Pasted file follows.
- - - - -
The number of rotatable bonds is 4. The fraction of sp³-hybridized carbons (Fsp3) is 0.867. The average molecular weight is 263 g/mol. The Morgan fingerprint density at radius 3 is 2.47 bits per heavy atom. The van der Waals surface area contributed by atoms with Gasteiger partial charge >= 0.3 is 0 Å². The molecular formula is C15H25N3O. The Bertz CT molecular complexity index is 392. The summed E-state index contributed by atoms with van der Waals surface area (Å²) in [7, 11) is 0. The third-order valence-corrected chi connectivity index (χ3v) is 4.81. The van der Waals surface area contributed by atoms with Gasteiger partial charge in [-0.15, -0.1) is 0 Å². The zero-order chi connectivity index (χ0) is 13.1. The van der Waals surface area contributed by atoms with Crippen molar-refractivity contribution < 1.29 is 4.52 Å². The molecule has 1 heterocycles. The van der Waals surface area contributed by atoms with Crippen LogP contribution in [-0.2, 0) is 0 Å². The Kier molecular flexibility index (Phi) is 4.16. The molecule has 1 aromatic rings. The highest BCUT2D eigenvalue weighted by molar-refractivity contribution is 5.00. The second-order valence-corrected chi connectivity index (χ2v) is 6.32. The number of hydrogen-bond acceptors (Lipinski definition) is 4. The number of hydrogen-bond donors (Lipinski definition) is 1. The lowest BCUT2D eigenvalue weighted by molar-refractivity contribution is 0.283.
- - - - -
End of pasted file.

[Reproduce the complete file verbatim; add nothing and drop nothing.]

The number of rotatable bonds is 4. The fraction of sp³-hybridized carbons (Fsp3) is 0.867. The average molecular weight is 263 g/mol. The Morgan fingerprint density at radius 3 is 2.47 bits per heavy atom. The van der Waals surface area contributed by atoms with Gasteiger partial charge >= 0.3 is 0 Å². The molecular formula is C15H25N3O. The Bertz CT molecular complexity index is 392. The summed E-state index contributed by atoms with van der Waals surface area (Å²) in [7, 11) is 0. The third-order valence-corrected chi connectivity index (χ3v) is 4.81. The van der Waals surface area contributed by atoms with Gasteiger partial charge in [-0.15, -0.1) is 0 Å². The zero-order chi connectivity index (χ0) is 13.1. The van der Waals surface area contributed by atoms with Crippen molar-refractivity contribution < 1.29 is 4.52 Å². The molecule has 1 heterocycles. The van der Waals surface area contributed by atoms with Crippen LogP contribution in [-0.2, 0) is 0 Å². The Kier molecular flexibility index (Phi) is 4.16. The molecule has 1 aromatic rings. The highest BCUT2D eigenvalue weighted by molar-refractivity contribution is 5.00. The second-order valence-corrected chi connectivity index (χ2v) is 6.32. The number of hydrogen-bond acceptors (Lipinski definition) is 4. The number of hydrogen-bond donors (Lipinski definition) is 1. The lowest BCUT2D eigenvalue weighted by molar-refractivity contribution is 0.283.